The phase gradients calculated in the previous subsection, i.e. *ω*_{h}(*x*, *y*), *ω*_{v}(*x*, *y*), and *ω*_{d}(*x*, *y*) are not practically useful. First, the practical phase gradients along *x* and *y* directions are not always positive, but may have the same or opposite signs depending on the fringe direction. Second, it is possible that the fringes are parallel to the horizontal or vertical direction, in which case the phase gradients, calculated in the previous subsection, along this direction may have very large errors. For solving these problems, we calculate the averaging values of *σ*_{h}(*x*, *y*), *σ*_{v}(*x*, *y*), and *σ*_{d}(*x*, *y*) over the whole fringe pattern, i.e. $\overline{{\sigma}_{\text{h}}}$, $\overline{{\sigma}_{\text{v}}}$, and $\overline{{\sigma}_{\text{d}}}$, and then compare them for roughly determining the fringe direction. Among these three averaging values, the smallest one indicates a direction proximate to that of fringes. We should avoid directly calculating the phase gradients in this direction, and a switching mechanism as follows is used.

If $\overline{{\sigma}_{\text{h}}}\ge \overline{{\sigma}_{\text{d}}}$ and $\overline{{\sigma}_{\text{v}}}\ge \overline{{\sigma}_{\text{d}}}$,

If $\overline{{\sigma}_{\text{h}}}\ge \overline{{\sigma}_{\text{v}}}$ and $\overline{{\sigma}_{\text{d}}}\ge \overline{{\sigma}_{\text{v}}}$,

If $\overline{{\sigma}_{\text{d}}}\ge \overline{{\sigma}_{\text{h}}}$ and $\overline{{\sigma}_{\text{v}}}\ge \overline{{\sigma}_{\text{h}}}$,

*u*(

*x*,

*y*) and

*v*(

*x*,

*y*) are estimated, with their signs having been determined.

## 3. Phase recovering algorithms

#### 3.1 Phase recovering using numerical integration

The phase map can be recovered by numerically integrating the phase gradients just calculated. This task can be implemented by use of least squares techniques [36, 37]. In this subsection, we will present a method based on the 2D discrete cosine transform (DCT) for doing it. Assuming the calculated phase gradients to be *M* × *N* matrices, we denote the recovered phase at pixel (*x*, *y*) as *φ*(*x*, *y*), the phase gradient at a position between two consecutive pixels can be estimated using the central difference formula *u*(*x* + 1/2, *y*)≈*φ*(*x +* 1, *y*)-*φ*(*x*, *y*). This gradient can also be estimated by averaging *u*(*x*, *y*) and *u*(*x* + 1, *y*), so we have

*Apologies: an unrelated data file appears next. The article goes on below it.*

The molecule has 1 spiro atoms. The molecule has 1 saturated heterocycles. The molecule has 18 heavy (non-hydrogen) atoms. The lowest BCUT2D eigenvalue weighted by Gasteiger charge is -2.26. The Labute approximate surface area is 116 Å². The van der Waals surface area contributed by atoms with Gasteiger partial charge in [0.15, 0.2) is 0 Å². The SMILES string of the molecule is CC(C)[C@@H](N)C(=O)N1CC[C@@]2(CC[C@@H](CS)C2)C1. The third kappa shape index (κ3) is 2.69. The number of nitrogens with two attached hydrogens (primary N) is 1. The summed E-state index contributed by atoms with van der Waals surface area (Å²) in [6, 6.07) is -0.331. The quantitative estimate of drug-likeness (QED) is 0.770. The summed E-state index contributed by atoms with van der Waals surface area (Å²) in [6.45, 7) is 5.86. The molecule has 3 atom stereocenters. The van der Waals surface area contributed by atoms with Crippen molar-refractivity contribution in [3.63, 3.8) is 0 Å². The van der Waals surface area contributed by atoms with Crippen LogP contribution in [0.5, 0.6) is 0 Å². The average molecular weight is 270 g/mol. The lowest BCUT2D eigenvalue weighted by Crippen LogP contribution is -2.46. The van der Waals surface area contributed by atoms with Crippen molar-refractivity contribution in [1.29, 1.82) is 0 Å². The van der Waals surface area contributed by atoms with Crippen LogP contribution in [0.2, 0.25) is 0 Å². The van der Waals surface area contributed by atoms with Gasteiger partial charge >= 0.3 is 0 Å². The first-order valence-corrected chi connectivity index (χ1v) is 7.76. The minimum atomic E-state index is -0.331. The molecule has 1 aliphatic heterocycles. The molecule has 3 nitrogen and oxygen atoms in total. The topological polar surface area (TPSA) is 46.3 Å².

*E*allows us recovering the phase map. Equating to zeros the derivatives of

*E*with respect to

*φ*(

*x*,

*y*), we get a system of linear equationswithUsing Eq. (29), we compute

*ρ*(

*x*,

*y*) for each pixel from the phase gradients of its neighboring pixels, and therefore the values of

*ρ*(

*x*,

*y*) at boundaries cannot be available. As a result, the system based on Eq. (28) is underdetermined, i.e. its number of equations is smaller than that of unknowns. An additional boundary condition is required for solving it.

By padding zeros outside the ranges of the calculated phase gradients and then using Eq. (29), we calculate a matrix of *ρ*(*x*, *y*) with its size becoming (*M +* 2) × (*N +* 2), in which case we can regard Eq. (28) as the discretization of a Poisson equation

*ρ*(

*x*,

*y*) using Eq. (29); second, we calculate 2D DCT of

*ρ*(

*x*,

*y*), i.e.